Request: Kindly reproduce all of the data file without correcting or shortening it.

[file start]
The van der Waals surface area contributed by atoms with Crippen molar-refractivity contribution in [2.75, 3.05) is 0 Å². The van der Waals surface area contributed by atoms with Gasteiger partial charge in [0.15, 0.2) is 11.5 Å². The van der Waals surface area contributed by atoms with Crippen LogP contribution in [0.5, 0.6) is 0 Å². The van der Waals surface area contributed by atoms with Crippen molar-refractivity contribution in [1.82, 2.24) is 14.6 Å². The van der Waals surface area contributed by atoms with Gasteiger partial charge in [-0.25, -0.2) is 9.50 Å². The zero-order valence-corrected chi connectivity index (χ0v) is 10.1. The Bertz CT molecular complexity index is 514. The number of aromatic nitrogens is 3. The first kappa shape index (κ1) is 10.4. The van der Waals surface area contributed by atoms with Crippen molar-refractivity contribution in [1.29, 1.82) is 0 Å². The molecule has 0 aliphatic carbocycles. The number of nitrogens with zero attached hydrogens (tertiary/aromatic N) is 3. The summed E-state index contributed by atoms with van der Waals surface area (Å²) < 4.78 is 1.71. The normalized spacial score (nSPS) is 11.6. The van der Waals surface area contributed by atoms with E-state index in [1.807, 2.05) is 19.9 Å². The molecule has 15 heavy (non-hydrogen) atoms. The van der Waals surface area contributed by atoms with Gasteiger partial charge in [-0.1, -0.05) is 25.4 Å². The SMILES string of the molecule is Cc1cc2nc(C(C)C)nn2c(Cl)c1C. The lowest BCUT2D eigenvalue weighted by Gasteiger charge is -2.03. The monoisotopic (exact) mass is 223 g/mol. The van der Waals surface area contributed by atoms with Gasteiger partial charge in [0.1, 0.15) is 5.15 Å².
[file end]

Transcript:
The van der Waals surface area contributed by atoms with Crippen molar-refractivity contribution in [2.75, 3.05) is 0 Å². The van der Waals surface area contributed by atoms with Gasteiger partial charge in [0.15, 0.2) is 11.5 Å². The van der Waals surface area contributed by atoms with Crippen LogP contribution in [0.5, 0.6) is 0 Å². The van der Waals surface area contributed by atoms with Crippen molar-refractivity contribution in [1.82, 2.24) is 14.6 Å². The van der Waals surface area contributed by atoms with Gasteiger partial charge in [-0.25, -0.2) is 9.50 Å². The zero-order valence-corrected chi connectivity index (χ0v) is 10.1. The Bertz CT molecular complexity index is 514. The number of aromatic nitrogens is 3. The first kappa shape index (κ1) is 10.4. The van der Waals surface area contributed by atoms with Crippen molar-refractivity contribution in [1.29, 1.82) is 0 Å². The molecule has 0 aliphatic carbocycles. The number of nitrogens with zero attached hydrogens (tertiary/aromatic N) is 3. The summed E-state index contributed by atoms with van der Waals surface area (Å²) < 4.78 is 1.71. The normalized spacial score (nSPS) is 11.6. The van der Waals surface area contributed by atoms with E-state index in [1.807, 2.05) is 19.9 Å². The molecule has 15 heavy (non-hydrogen) atoms. The van der Waals surface area contributed by atoms with Gasteiger partial charge in [-0.1, -0.05) is 25.4 Å². The SMILES string of the molecule is Cc1cc2nc(C(C)C)nn2c(Cl)c1C. The lowest BCUT2D eigenvalue weighted by Gasteiger charge is -2.03. The monoisotopic (exact) mass is 223 g/mol. The van der Waals surface area contributed by atoms with Gasteiger partial charge in [0.1, 0.15) is 5.15 Å².